More than a year ago I wrote an article for Masters of Media about automated blogs, a funny-sounding yet seriously irritating phenomenon of modern day Internet. Apparently there are some companies out there that promise, for a relatively cheap price, to get you a blog without the hassle of actually producing any content yourself. You’d think the only way to do that was the old HuffPost way – read: crowd-sourcing articles to a horde of unpaid contributors that do it for the glory – but there are quicker ways to start feeding Google’s spiders some quality, if second hand, material. All it takes is choosing your “area of expertise” and the plug-in will come up with related stories extracted from a database, gradually populating your niche blog with top-notch content. Of course the articles in the database are written by someone else, but mentioning and linking back to the author seems to be a good enough measure to create an “win-win” situation: they get the exposure, you get the traffic.
We’ve recently seen a similar trend on a micro scale, with paper.li hijacking people’s tweets to compose customized “newspapers”, albeit replacing the trite “Get rich quick!” rhetoric with some more naïve RSS-powered web2.0 enthusiasm. Despite the superficial similarity, though, paid-for automatic blogging tools claim to be better than RSS-feed-based services like paper.li or Yahoo! Pipes (a more creative but far geekier service that has recently rolled out its new engine), simply because they are able to provide full content items instead of portions or previews.
If aggregating other people’s painstakingly composed writing – whether for profit or mere sharing frenzy – might seem a bit lame, it will hardly be the blow that kills professional journalism, already agonizing for other web-related reasons. And things are not going to get easier for writers.
In a recent article on the New York Times. Thanks to a sophisticated algorithm, the company is able to convert data in journalistic stories written with a seemingly-human flow.The software has already been used to provide instant summaries of sport events, published online only minutes from the end – needless to say, Narrative Science’s clients have been enjoying a surge in referrals and Google page rank, putting them one step ahead of their competitors.
With a fast-dropping price of 10$ an article, money-wise the product is definitely more appealing than its slow-witted human counterparts, without apparently compromising too much on quality. Founders Kris Hammond and Larry Birnbaum go as far as imagining a future Pulitzer-winning algorithm, once their research is mature enough. However ironic such statement might be – so far sports summaries seem to be the most exciting application of the technology – let’s try and imagine what backdrops the evolution of automatic journalism might have.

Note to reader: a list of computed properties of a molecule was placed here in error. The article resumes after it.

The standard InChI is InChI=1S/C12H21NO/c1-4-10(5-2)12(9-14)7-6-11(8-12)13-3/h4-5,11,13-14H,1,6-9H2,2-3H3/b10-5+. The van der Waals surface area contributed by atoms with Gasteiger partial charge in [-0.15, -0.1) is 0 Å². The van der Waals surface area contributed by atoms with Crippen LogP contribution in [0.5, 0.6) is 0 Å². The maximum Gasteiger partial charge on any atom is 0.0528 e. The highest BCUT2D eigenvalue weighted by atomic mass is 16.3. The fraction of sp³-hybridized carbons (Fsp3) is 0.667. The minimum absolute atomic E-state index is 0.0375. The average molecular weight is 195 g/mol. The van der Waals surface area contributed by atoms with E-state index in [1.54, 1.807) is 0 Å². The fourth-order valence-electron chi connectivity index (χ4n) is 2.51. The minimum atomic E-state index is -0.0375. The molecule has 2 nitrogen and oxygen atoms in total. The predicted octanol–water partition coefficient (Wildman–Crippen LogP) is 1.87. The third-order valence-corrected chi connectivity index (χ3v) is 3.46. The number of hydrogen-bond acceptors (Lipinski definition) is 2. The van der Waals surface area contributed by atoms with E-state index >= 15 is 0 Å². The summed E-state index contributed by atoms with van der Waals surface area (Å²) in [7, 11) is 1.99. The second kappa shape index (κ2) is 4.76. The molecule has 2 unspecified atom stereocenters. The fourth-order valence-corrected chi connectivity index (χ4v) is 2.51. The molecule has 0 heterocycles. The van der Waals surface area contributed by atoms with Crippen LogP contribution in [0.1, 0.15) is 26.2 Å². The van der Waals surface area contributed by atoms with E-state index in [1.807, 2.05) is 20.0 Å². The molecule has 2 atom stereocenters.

Let’s consider the phenomena described above from the author’s point of view. Who will ever pay somebody to write something ever again, when you can either leech off somebody else’s work or have a computer do it for a fraction of the price? I’m being way too pessimistic here, but on the long run unpaid writing – that is a pretty much normal state of the blogosphere and an accepted stage in the career of most contemporary (web) journalists – might become a less controversial issue than algorithm-driven writing. Imagining a sci-fi scenario where the quality actually becomes indistinguishable – however unlikely this might seem – what will the journalist become? My guess is either a coding-savvy technician, feeding data into the machine, or a romantically unemployed luddite.
From a reader’s point of view, we might wonder if real-time information – at the root of Hammond and Birnbaum’s research – is really so important that we cannot wait for some guy to type it down in a decent prose. Thing is, with social networks and RSS feeds sharing and aggregating already seem to be more popular than producing, and I think the Internet’s information economy is bound to keep expanding like the financial economy does. In the fast-growing over-production of information, on which many of the most powerful enterprises in the world are based, the atrophy of journalism – or maybe it would be more correct to say “of journalists” – paradoxically makes more and more sense. What happens when the right to know becomes a compulsive reflex?